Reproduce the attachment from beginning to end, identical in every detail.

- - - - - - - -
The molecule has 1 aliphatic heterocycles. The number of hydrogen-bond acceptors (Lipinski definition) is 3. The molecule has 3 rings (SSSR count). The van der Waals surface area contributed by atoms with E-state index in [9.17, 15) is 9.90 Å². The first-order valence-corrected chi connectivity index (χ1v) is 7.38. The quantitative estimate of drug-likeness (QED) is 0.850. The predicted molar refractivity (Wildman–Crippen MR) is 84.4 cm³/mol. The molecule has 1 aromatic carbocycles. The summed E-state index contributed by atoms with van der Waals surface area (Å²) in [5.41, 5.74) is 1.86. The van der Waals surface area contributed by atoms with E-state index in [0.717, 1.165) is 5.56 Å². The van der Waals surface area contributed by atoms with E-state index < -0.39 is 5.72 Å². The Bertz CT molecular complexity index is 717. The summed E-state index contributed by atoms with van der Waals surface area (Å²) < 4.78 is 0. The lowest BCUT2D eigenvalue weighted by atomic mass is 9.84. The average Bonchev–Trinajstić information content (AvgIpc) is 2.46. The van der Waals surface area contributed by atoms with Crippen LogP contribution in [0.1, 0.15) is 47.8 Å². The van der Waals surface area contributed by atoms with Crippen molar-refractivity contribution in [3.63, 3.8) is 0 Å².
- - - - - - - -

The molecule has 1 aliphatic heterocycles. The number of hydrogen-bond acceptors (Lipinski definition) is 3. The molecule has 3 rings (SSSR count). The van der Waals surface area contributed by atoms with E-state index in [9.17, 15) is 9.90 Å². The first-order valence-corrected chi connectivity index (χ1v) is 7.38. The quantitative estimate of drug-likeness (QED) is 0.850. The predicted molar refractivity (Wildman–Crippen MR) is 84.4 cm³/mol. The molecule has 1 aromatic carbocycles. The summed E-state index contributed by atoms with van der Waals surface area (Å²) in [5.41, 5.74) is 1.86. The van der Waals surface area contributed by atoms with E-state index in [0.717, 1.165) is 5.56 Å². The van der Waals surface area contributed by atoms with E-state index < -0.39 is 5.72 Å². The Bertz CT molecular complexity index is 717. The summed E-state index contributed by atoms with van der Waals surface area (Å²) < 4.78 is 0. The lowest BCUT2D eigenvalue weighted by atomic mass is 9.84. The average Bonchev–Trinajstić information content (AvgIpc) is 2.46. The van der Waals surface area contributed by atoms with Crippen LogP contribution in [0.1, 0.15) is 47.8 Å². The van der Waals surface area contributed by atoms with Crippen molar-refractivity contribution in [3.63, 3.8) is 0 Å².